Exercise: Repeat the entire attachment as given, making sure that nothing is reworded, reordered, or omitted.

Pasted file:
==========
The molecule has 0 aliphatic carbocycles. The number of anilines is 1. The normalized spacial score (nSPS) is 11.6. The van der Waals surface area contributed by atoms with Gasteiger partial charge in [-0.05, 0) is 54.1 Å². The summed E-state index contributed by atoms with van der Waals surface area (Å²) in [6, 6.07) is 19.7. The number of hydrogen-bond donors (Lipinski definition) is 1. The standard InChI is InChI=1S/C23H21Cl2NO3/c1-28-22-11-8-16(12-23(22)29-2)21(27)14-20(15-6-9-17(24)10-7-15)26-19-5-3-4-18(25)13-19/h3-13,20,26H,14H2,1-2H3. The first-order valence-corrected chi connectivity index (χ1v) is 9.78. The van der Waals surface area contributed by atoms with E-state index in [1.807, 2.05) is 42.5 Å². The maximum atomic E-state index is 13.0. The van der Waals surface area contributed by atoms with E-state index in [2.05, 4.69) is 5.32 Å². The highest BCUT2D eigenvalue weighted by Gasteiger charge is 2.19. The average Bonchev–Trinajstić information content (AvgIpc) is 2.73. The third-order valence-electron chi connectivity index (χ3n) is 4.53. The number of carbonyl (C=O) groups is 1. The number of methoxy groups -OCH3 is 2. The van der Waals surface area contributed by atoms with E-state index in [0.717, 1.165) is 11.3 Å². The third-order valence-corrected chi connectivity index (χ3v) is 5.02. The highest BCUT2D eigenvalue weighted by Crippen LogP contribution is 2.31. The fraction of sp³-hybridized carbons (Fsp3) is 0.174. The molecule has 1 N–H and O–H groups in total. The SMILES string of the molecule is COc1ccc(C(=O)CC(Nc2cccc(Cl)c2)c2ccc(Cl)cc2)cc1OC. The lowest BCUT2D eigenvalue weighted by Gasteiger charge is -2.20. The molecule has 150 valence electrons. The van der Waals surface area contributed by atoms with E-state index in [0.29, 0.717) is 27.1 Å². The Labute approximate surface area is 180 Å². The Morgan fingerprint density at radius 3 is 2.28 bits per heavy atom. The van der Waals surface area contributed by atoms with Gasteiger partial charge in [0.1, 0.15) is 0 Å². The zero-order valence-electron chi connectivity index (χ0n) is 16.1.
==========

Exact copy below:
The molecule has 0 aliphatic carbocycles. The number of anilines is 1. The normalized spacial score (nSPS) is 11.6. The van der Waals surface area contributed by atoms with Gasteiger partial charge in [-0.05, 0) is 54.1 Å². The summed E-state index contributed by atoms with van der Waals surface area (Å²) in [6, 6.07) is 19.7. The number of hydrogen-bond donors (Lipinski definition) is 1. The standard InChI is InChI=1S/C23H21Cl2NO3/c1-28-22-11-8-16(12-23(22)29-2)21(27)14-20(15-6-9-17(24)10-7-15)26-19-5-3-4-18(25)13-19/h3-13,20,26H,14H2,1-2H3. The first-order valence-corrected chi connectivity index (χ1v) is 9.78. The van der Waals surface area contributed by atoms with E-state index in [1.807, 2.05) is 42.5 Å². The maximum atomic E-state index is 13.0. The van der Waals surface area contributed by atoms with E-state index in [2.05, 4.69) is 5.32 Å². The highest BCUT2D eigenvalue weighted by Gasteiger charge is 2.19. The average Bonchev–Trinajstić information content (AvgIpc) is 2.73. The third-order valence-electron chi connectivity index (χ3n) is 4.53. The number of carbonyl (C=O) groups is 1. The number of methoxy groups -OCH3 is 2. The van der Waals surface area contributed by atoms with E-state index in [0.717, 1.165) is 11.3 Å². The third-order valence-corrected chi connectivity index (χ3v) is 5.02. The highest BCUT2D eigenvalue weighted by Crippen LogP contribution is 2.31. The fraction of sp³-hybridized carbons (Fsp3) is 0.174. The molecule has 1 N–H and O–H groups in total. The SMILES string of the molecule is COc1ccc(C(=O)CC(Nc2cccc(Cl)c2)c2ccc(Cl)cc2)cc1OC. The lowest BCUT2D eigenvalue weighted by Gasteiger charge is -2.20. The molecule has 150 valence electrons. The van der Waals surface area contributed by atoms with E-state index in [0.29, 0.717) is 27.1 Å². The Labute approximate surface area is 180 Å². The Morgan fingerprint density at radius 3 is 2.28 bits per heavy atom. The van der Waals surface area contributed by atoms with Gasteiger partial charge in [0.1, 0.15) is 0 Å². The zero-order valence-electron chi connectivity index (χ0n) is 16.1.